Loss of Limb Not of Compassion
April 21, 2019

Loss of Limb Not of Compassion

When Leslie heard about my blog, she instantly jumped at the opportunity to volunteer and share her story. She asked if her story qualified for my blog. Following my interview with her, I understood why she asked that question. Most people would qualify what happened to Leslie as a tragedy. Leslie’s perspective viewed it as an event that changed her life. She wanted to share her story, because she welcomes every opportunity to help others. She will always talk about her experience so others will be inspired and feel less alone. (if you haven't read Leslie's story you can find it here)

Leslie shared with me that the process for illnesses are similar between patients of the same disease. For instance, a woman with breast cancer can research and find out the stages of the cancer and what to expect. When it comes to physical trauma, each situation is very different, and it is difficult to find the unique support trauma victims need. Knowledge can aid healing. Therefore, Leslie is front and center! She uses the same skiing skills she had on snowy mountains:  rushing, at the forefront, and with zero fear.

Lessons from Leslie

  1. Loss of limb, not of heart: Losing a limb doesn’t mean you loose compassion and understanding for others. Compassion and understanding of people affected by your situation in their own way is hard to feel when you are the victim. But that is just it! Lesley is not a victim. Being victimized is a choice. Only the person impacted can choose to put themselves in the category. If you choose to see yourself as strong, a survivor, a messenger for empowerment, then you do not lose sight of compassion and understanding of the entire situation. When you are coming from a perspective of strength, you are wise. Your knowledge and your values are not clouded. Therefore, you can be compassionate. Leslie spoke with much love, care, and concern for everyone involved. She understood the many people impacted by her accident: her brother, who witnessed something no seven year old should see, her mother who covered her, talked to her, encouraged her to live a full life as normal as possible, and the police officers who saved her life. She even has compassion for the young man who drove the truck and struck her.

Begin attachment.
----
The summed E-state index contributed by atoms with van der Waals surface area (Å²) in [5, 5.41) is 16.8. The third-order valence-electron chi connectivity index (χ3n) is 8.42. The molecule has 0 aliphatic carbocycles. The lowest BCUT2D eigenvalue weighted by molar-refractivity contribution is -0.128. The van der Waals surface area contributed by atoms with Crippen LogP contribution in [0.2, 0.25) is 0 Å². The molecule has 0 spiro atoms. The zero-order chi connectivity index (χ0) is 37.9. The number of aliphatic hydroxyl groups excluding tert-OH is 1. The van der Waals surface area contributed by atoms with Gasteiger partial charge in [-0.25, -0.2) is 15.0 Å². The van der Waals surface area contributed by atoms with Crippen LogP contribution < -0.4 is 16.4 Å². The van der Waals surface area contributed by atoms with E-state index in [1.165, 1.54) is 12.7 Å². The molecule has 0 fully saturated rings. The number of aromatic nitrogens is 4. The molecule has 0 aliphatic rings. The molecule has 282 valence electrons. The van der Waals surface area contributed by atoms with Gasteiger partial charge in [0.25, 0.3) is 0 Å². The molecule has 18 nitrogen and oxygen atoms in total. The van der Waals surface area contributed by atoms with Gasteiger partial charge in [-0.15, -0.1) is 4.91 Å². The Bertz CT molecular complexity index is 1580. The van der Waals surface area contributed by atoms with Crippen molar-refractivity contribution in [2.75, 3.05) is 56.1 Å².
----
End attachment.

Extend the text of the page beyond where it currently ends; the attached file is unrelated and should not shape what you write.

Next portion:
(I have a confession to make. I would love to be present if the meeting between Lesley and the truck driver ever happens. I bet with you that this will be a moment of tremendous light and goodness in this world.)

  1. Altruism: There are people who survive trials and tribulations. They manage to overcome and live happy, joyful lives. Then, there are the selfless ones who dedicate their lives to bring that same inner calm, happiness and joy to others involved in similar situations. They see their experiences as their calling. Opportunity is knocking. They grab it by the horns and go with it. This is a step beyond finding joy after tragedy. It is a commitment to being a light in the world and using their experience to improve the life of others. Leslie embodies that. I always say and repeat this often:  In my opinion, the secret of happiness is altruism. When your mission is to do good for others, and you act on it. You have a very strong sense of self. Your reason for being on this planet is clear. Everything makes more sense. Lesley is here to serve and be the light. Therefore, Leslie is happy.
  2. Limitations are for the limited: Most limitations are self-imposed. Leslie and I talked about the girl (now woman) who was surfing and was bitten by a shark. Twelve months after losing her arm, she was back on the surfboard. She married, had kids, became a public speaker, and is doing well. Her story is very similar to Leslie’s story. Leslie skied, but astonishingly skied only on one leg. She danced, she biked, she is an attorney, wrote books, and runs organizations. Because of her parents' encouragement, she did not limit her life to a wheelchair or maybe learning to walk on a prosthetic leg. They did not set limitations for her. They pushed the envelope. Some things she had to adjust, some she couldn’t do, but ultimately she did more than most people could on two healthy legs. We need to reach always a bit out of our comfort zones in order to grow. We need to do the extraordinary to become extraordinary. But first, you need to try. Sometimes, you need to try many times. We cannot self-impose limitations before we even try.

The Lessons of Loss

There are so many more lessons and messages to Leslie 's story. First, I think we all need to adjust our preconceived notions of people who suffered limb loss. We need to learn how to talk to people who experience limb loss so we are tactful and polite. We need to understand that the limb loss does not define them, but rather what they did with their lives does. Just like us.

We are all given challenges and like Leslie said on the blog, we all suffer loss of some kind. There is loss of health, loss of the dead, and loss of the living:  loss of limb, loss of friendship or loss of a spouse. We should try to honor and celebrate the things we have and have not lost. Our family members that are still here, friends, and loved ones. We need to find a way to reduce the loss that is under our control, because there are certain losses we can do nothing to avoid. For the uncontrollable losses in our lives, we just need to learn to mend the pieces--with gold, Kintsugi style.

Leslie Pitt Schneiderman is #Kintsugi

To find out more about Lesley Pitt’s book and organization, please visit: